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Sid Lezamiz

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Housing Trends 2019

by Sid Lezamiz

Housing Trends 2019


According to Realtor® Magazine the emerging trends for housing in 2019 are still closely tied to affordability and finances. But who lives in those homes and the amenities in the home is changing.


There is still a lack of affordable housing inventory. Millennials strapped with education debt and Hispanics an important group that is buying real estate, both are doing so with less purchasing power than the average buyer. Millennials have 19 percent less buying power and Hispanics have 12% less.


Repeat buyers are older. The average age of repeat buyers is 55. In 1981 the average age was 36. First time buyers age is fairly constant at 32, but the marital status has changed to include 18 percent single women and 16% unmarried couples.


Parenthood is down. Care for pets and aging parents is up. Birthrates are down with 2.4 births per woman. In the 1960’s that figure was 4.7. The percentage of home buyers in the U.S. with children is 34%. Housing for pets and multigenerational family living is an upward trending statistic.


Ownership in one home is getting longer. The length of ownership in a specific home averaged 6 years in 2008. Today it is averaging 9 to 10 years.


Buyers want staged homes. Referred to as the TV effect, staging is becoming increasingly important as buyers watch and expect the results they see on the many shows currently televised.


Home ownership is still the American Dream. Nine out of ten currently non-homeowners still view baseball, apple pie and owning a home the American Dream.

Maintenance Skills for Homeowners

by Sid Lezamiz

Maintenance Skills for Homeowners

Maintaining your home by constantly repairing and replacing parts of it when needed, is the most cost-effective way to hold its value while living in a home that looks good and functions well. Learning and using some basic skills as a homeowner will go a long way to keeping it that way.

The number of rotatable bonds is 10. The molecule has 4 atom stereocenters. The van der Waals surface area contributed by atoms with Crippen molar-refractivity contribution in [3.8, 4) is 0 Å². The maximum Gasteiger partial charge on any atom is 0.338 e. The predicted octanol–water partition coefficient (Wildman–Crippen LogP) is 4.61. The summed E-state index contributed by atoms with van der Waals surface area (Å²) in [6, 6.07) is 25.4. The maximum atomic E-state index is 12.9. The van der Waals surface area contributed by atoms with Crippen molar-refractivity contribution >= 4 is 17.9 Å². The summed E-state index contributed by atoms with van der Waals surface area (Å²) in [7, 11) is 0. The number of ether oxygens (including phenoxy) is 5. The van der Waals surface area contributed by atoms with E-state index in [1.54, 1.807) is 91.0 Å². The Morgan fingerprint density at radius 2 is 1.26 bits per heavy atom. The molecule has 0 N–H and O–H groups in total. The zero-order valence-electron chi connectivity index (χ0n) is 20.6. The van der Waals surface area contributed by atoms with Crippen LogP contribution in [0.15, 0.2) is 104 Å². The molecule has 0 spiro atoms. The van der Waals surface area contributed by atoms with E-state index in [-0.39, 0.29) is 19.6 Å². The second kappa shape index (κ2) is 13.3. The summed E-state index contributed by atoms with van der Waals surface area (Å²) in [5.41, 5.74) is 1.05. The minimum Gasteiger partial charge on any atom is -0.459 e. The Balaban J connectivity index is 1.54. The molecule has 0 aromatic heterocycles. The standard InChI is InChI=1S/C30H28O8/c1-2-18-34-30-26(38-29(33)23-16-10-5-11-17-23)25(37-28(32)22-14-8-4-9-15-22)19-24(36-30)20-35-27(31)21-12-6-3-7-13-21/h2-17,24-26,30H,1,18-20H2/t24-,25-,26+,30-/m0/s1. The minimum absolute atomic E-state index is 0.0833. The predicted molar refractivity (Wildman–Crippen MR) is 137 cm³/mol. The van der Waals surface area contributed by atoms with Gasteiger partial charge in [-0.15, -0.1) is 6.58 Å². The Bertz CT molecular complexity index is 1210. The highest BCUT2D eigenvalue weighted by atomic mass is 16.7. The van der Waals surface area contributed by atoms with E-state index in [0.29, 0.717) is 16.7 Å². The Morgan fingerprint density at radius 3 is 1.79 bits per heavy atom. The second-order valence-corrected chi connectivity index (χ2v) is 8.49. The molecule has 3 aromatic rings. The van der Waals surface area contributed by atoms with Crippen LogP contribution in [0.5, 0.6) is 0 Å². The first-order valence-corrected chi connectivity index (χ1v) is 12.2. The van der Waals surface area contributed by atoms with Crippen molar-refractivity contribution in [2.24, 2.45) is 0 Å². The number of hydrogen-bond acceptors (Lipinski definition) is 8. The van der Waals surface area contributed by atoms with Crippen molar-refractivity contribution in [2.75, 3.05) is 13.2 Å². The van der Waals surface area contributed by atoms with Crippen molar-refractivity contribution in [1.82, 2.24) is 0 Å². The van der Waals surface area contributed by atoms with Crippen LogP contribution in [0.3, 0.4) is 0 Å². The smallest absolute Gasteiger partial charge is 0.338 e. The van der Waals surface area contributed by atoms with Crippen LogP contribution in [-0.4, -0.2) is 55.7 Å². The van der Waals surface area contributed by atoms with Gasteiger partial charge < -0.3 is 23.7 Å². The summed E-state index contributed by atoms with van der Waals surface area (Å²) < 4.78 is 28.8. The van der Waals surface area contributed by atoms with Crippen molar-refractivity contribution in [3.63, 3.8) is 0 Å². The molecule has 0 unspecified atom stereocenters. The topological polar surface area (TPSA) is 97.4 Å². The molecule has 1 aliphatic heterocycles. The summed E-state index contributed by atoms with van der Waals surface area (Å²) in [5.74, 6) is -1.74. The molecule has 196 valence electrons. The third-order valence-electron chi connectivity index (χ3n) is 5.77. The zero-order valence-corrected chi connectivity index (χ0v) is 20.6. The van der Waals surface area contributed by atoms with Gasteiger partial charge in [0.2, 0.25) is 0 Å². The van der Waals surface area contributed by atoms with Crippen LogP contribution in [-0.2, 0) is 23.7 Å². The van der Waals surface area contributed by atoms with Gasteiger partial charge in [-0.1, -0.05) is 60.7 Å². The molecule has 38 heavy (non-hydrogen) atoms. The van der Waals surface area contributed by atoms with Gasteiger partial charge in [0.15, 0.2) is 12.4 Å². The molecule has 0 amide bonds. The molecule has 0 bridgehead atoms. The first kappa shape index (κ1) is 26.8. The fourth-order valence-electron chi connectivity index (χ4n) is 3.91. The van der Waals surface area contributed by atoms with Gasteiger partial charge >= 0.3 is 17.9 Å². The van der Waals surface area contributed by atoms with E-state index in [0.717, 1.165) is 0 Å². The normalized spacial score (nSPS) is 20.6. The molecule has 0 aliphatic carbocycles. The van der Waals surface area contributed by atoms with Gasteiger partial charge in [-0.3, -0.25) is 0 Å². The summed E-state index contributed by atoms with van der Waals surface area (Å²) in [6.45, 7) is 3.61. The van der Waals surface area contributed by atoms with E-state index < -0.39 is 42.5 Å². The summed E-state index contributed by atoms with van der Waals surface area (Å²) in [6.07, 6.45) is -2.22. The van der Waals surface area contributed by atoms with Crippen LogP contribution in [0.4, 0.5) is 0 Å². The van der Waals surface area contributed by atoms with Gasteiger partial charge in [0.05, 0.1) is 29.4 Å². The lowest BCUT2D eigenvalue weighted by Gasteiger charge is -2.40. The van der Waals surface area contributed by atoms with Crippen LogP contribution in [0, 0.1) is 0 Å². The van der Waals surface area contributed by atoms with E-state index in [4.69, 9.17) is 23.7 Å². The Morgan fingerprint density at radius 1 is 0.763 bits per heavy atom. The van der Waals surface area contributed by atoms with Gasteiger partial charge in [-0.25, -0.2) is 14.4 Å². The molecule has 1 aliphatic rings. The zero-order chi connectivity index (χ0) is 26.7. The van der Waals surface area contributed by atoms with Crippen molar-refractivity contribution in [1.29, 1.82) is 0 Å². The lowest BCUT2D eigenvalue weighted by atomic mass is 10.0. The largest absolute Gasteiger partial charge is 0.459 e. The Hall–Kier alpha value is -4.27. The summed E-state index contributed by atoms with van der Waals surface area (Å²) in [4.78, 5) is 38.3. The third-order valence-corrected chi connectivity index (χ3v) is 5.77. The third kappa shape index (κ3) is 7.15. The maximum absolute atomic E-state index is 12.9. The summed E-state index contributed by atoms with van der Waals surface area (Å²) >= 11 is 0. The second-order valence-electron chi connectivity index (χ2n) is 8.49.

Clean the gutters. Leaves, dirt and debris builds up in gutters and alters the rain flow which can create moisture inside the house and foundation. Clean gutters twice a year in the spring and fall.


Circuit breaker. Learn how to reset a circuit breaker. It is as easy as knowing where the panel is in your home and knowing how to reset, which normally is finding the errant breaker and simply turning the switch to “ON”. Have your electrician teach you if you are not confident.


Turning off the water supply. Know where and how to turn off the main water supply. Sometimes a special tool is needed. Find its location and make sure you can turn it off. Being able to locate and turn off water quickly can save damage to your home in the case of frozen pipes or an appliance that is malfunctioning.


Fixing drywall holes and dings. Learn how to fill nail holes and dings in your walls. Have a small tub of prepared drywall mud and a small putty knife with your tools. Filling nail holes after moving pictures or dings from kids or furniture moving will keep walls looking pristine.


You can find easy directions to all these tasks and many others on YouTube with video and step by step directions.

Keeping your home in good repair is the first step in holding its value.